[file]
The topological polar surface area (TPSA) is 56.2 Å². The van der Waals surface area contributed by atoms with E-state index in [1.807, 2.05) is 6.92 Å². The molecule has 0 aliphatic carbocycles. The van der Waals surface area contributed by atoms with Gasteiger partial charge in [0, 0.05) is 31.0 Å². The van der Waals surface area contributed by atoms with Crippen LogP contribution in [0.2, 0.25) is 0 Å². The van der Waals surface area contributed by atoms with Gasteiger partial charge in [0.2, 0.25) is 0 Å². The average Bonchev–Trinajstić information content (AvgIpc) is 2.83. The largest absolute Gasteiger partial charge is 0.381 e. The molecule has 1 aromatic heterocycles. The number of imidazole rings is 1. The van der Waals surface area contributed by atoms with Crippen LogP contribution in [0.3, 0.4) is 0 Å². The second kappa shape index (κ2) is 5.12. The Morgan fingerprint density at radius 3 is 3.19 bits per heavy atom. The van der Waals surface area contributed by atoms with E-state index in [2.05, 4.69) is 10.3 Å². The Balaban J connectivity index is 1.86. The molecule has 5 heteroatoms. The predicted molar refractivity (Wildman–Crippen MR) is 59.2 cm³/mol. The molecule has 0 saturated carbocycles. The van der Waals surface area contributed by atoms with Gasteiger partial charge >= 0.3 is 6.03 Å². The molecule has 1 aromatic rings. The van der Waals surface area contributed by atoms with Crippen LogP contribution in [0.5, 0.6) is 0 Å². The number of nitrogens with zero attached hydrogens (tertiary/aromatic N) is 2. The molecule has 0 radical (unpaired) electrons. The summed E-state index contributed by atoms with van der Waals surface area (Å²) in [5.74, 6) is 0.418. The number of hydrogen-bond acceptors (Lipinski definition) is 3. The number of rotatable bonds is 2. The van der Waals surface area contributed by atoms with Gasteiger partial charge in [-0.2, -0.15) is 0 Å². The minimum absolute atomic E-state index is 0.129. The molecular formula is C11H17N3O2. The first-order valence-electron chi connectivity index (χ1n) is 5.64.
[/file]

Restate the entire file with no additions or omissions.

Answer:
The topological polar surface area (TPSA) is 56.2 Å². The van der Waals surface area contributed by atoms with E-state index in [1.807, 2.05) is 6.92 Å². The molecule has 0 aliphatic carbocycles. The van der Waals surface area contributed by atoms with Gasteiger partial charge in [0, 0.05) is 31.0 Å². The van der Waals surface area contributed by atoms with Crippen LogP contribution in [0.2, 0.25) is 0 Å². The van der Waals surface area contributed by atoms with Gasteiger partial charge in [0.2, 0.25) is 0 Å². The average Bonchev–Trinajstić information content (AvgIpc) is 2.83. The largest absolute Gasteiger partial charge is 0.381 e. The molecule has 1 aromatic heterocycles. The number of imidazole rings is 1. The van der Waals surface area contributed by atoms with Crippen LogP contribution in [0.3, 0.4) is 0 Å². The second kappa shape index (κ2) is 5.12. The Morgan fingerprint density at radius 3 is 3.19 bits per heavy atom. The van der Waals surface area contributed by atoms with E-state index in [2.05, 4.69) is 10.3 Å². The Balaban J connectivity index is 1.86. The molecule has 5 heteroatoms. The predicted molar refractivity (Wildman–Crippen MR) is 59.2 cm³/mol. The molecule has 0 saturated carbocycles. The van der Waals surface area contributed by atoms with Gasteiger partial charge >= 0.3 is 6.03 Å². The molecule has 1 aromatic rings. The van der Waals surface area contributed by atoms with Crippen LogP contribution in [0.5, 0.6) is 0 Å². The number of nitrogens with zero attached hydrogens (tertiary/aromatic N) is 2. The molecule has 0 radical (unpaired) electrons. The summed E-state index contributed by atoms with van der Waals surface area (Å²) in [5.74, 6) is 0.418. The number of hydrogen-bond acceptors (Lipinski definition) is 3. The number of rotatable bonds is 2. The van der Waals surface area contributed by atoms with Gasteiger partial charge in [-0.2, -0.15) is 0 Å². The minimum absolute atomic E-state index is 0.129. The molecular formula is C11H17N3O2. The first-order valence-electron chi connectivity index (χ1n) is 5.64.